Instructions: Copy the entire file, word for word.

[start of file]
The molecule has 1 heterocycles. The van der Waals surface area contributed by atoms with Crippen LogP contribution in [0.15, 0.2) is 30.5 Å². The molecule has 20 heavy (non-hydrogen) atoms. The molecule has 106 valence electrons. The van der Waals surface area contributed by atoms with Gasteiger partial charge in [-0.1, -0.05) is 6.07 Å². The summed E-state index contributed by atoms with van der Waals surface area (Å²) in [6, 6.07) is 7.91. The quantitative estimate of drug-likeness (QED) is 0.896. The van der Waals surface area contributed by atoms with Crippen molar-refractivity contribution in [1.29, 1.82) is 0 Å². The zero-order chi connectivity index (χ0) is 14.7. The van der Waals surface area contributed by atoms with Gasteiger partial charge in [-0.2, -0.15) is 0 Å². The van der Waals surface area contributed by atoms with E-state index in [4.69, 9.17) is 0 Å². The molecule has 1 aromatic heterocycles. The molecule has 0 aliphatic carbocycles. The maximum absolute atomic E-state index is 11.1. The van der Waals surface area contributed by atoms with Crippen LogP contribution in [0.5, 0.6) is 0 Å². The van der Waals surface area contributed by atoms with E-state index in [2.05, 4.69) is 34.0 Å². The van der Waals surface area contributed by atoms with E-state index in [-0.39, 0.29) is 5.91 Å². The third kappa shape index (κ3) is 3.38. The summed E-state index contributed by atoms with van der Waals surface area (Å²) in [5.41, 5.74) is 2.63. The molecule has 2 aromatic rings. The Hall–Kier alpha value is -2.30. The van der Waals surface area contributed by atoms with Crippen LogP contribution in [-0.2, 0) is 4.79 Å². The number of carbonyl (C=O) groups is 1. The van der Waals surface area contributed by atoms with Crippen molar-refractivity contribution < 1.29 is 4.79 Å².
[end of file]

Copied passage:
The molecule has 1 heterocycles. The van der Waals surface area contributed by atoms with Crippen LogP contribution in [0.15, 0.2) is 30.5 Å². The molecule has 20 heavy (non-hydrogen) atoms. The molecule has 106 valence electrons. The van der Waals surface area contributed by atoms with Gasteiger partial charge in [-0.1, -0.05) is 6.07 Å². The summed E-state index contributed by atoms with van der Waals surface area (Å²) in [6, 6.07) is 7.91. The quantitative estimate of drug-likeness (QED) is 0.896. The van der Waals surface area contributed by atoms with Crippen molar-refractivity contribution in [1.29, 1.82) is 0 Å². The zero-order chi connectivity index (χ0) is 14.7. The van der Waals surface area contributed by atoms with Gasteiger partial charge in [-0.2, -0.15) is 0 Å². The van der Waals surface area contributed by atoms with E-state index in [4.69, 9.17) is 0 Å². The molecule has 1 aromatic heterocycles. The molecule has 0 aliphatic carbocycles. The maximum absolute atomic E-state index is 11.1. The van der Waals surface area contributed by atoms with Crippen LogP contribution in [0.5, 0.6) is 0 Å². The van der Waals surface area contributed by atoms with E-state index in [2.05, 4.69) is 34.0 Å². The van der Waals surface area contributed by atoms with E-state index in [-0.39, 0.29) is 5.91 Å². The third kappa shape index (κ3) is 3.38. The summed E-state index contributed by atoms with van der Waals surface area (Å²) in [5.41, 5.74) is 2.63. The molecule has 2 aromatic rings. The Hall–Kier alpha value is -2.30. The van der Waals surface area contributed by atoms with Crippen LogP contribution in [-0.2, 0) is 4.79 Å². The number of carbonyl (C=O) groups is 1. The van der Waals surface area contributed by atoms with Crippen molar-refractivity contribution < 1.29 is 4.79 Å².